Sunday, August 19, 2007

Practical application of the fonts (3)

The style of the Amsterdam School (AS) originated in Amsterdam, but later on the architects went to the north of The Netherlands, especially the province of Groningen, to do some wonderful work. Not many people know this, and to promote the richness of the AS architecture in Groningen a new book has been written. The title is Versteende Welvaart (Petrified Prosperity in English) and it will be presented on September 7th. That is the day before the National Monument weekend, a rare occasion to visit buildings that are otherwise closed to the public.
Looking at the cover of the book, the lettering is instantly recognizable. The design was made by Koos Staal who works in Haren, to the south of the city of Groningen. (Province and Capital bear the same name). When I read the title and started thinking about a new blog entry it struck me that the title in English is very powerful. An alitteration with a strong metrum. Anyway, I dug up font Mokum Cohen Topline and made the following:

Saturday, August 04, 2007

Practical application of the fonts (2)

And yes, I use the fonts myself too. For instance on the new nameplate on our front door. The font is Mokum Cohen and the material is bronze colored stainless steel. The plate was made by workshop De Haan in Hilversum, a small engraving studio that likes to do work that is "out of the ordinary". Like using fonts that are not run-of-the-mill.

It proved very difficult, though, to get the whole thing to work. The main problem is, that the engraving machine (it looks like a plotter and has a fast rotating tip that cuts away the material) is being driven by a PC running under Windows 98. Unfortunately there are no drivers for this kind of hardware under newer versions of Windows. Could be a nice challenge for the software community, wouldn't you think?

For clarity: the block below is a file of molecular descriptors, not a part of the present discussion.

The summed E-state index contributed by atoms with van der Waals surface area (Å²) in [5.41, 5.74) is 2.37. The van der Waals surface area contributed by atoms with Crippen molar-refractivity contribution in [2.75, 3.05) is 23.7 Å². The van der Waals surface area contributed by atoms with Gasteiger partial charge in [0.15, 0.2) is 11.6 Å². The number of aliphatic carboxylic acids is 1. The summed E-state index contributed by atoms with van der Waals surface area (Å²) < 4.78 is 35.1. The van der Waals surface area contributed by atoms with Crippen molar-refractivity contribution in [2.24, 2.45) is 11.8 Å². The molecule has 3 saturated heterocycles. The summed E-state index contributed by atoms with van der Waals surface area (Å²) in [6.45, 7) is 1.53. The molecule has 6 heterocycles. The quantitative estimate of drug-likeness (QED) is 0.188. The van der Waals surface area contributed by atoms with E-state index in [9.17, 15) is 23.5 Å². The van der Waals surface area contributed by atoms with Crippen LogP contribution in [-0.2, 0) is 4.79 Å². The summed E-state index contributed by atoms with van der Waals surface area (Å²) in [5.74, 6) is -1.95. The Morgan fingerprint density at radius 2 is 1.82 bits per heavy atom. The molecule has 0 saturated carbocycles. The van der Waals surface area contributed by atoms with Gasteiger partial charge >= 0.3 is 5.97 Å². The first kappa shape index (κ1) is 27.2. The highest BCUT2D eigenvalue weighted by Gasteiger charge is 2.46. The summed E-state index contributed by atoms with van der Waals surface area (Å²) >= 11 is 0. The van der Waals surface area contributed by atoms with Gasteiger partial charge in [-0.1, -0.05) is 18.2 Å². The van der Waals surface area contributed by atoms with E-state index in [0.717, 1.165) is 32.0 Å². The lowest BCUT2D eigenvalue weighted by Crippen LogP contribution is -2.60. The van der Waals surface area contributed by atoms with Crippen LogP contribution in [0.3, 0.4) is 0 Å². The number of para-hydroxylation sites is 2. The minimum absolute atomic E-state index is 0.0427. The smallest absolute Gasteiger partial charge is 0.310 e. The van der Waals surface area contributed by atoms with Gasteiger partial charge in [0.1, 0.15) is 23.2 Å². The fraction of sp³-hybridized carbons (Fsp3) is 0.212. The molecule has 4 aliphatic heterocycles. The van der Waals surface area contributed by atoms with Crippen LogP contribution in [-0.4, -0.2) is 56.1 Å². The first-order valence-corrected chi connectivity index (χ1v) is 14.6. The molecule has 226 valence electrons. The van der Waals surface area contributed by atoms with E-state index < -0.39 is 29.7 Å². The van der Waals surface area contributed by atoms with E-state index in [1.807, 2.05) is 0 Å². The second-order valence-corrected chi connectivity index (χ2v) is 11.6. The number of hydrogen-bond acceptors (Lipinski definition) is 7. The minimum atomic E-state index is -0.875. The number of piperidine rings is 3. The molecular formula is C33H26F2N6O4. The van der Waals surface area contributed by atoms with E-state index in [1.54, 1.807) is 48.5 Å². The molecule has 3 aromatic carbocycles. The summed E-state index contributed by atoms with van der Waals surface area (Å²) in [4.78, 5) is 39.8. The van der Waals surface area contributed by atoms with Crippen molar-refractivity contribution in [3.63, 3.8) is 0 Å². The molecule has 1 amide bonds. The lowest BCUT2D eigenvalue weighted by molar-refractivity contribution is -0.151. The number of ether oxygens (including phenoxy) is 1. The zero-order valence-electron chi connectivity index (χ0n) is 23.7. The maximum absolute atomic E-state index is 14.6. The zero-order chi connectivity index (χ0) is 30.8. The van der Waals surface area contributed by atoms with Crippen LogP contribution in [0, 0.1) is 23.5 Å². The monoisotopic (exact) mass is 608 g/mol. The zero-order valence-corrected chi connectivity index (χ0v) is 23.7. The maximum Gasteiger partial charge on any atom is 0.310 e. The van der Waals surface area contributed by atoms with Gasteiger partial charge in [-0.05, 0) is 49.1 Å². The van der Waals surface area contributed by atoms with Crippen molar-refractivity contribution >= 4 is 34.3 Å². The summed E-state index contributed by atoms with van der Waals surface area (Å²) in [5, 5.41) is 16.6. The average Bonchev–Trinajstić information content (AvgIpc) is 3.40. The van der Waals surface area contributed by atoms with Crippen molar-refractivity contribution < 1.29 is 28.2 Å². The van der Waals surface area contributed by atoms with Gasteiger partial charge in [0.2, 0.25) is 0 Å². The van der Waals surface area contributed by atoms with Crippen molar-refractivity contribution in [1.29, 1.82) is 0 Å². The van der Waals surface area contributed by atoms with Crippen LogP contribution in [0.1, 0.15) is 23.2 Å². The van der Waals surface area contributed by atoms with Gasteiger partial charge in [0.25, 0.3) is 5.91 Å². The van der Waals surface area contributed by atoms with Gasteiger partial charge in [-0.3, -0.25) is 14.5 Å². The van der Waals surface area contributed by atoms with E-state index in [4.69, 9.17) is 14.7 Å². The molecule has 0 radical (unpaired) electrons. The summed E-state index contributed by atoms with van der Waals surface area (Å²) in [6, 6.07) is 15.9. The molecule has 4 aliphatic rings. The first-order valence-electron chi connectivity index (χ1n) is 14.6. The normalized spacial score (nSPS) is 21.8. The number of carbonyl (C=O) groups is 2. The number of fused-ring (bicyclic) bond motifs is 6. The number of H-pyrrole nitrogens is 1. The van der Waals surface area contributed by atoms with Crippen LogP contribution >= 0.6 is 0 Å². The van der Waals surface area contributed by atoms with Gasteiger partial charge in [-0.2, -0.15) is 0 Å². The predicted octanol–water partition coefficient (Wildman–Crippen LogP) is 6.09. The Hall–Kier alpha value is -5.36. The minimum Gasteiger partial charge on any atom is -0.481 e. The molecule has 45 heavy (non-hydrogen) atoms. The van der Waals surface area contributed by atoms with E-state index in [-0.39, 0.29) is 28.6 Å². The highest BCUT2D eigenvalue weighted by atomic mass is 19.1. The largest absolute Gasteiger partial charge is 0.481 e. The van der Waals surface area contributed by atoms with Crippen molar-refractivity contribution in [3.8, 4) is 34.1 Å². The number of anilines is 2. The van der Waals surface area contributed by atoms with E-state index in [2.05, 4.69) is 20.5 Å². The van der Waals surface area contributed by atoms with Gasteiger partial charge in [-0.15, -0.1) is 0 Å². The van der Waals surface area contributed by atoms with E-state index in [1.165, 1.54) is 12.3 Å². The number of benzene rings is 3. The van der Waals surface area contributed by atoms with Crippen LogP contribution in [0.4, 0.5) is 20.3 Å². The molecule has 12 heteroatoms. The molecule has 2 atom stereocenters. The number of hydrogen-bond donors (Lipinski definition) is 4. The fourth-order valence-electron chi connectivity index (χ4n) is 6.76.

Anyway, the whole process had to revolve around Windows 98. I brought the design and the .ttf-file on a memory stick, only to discover that a PC under 98 is not capable of reading a USB stick. You can, however, download a utility to make that possible but the owner of the negravingshop decided she did not want internet on the PC that is used to drive her business hardware. One virus-infection was enough to get to that decision. Luckily the font is small enough to fit on a floppy disk (yes, I do have them) which could be read without any problems. A couple of days later the small plate was ready, just in time for our new front door.

People interested in the possibilities of engraving could contact Graveeratelier De Haan. They can be found on the internet, or you could give them a call +31.35.624.50.78.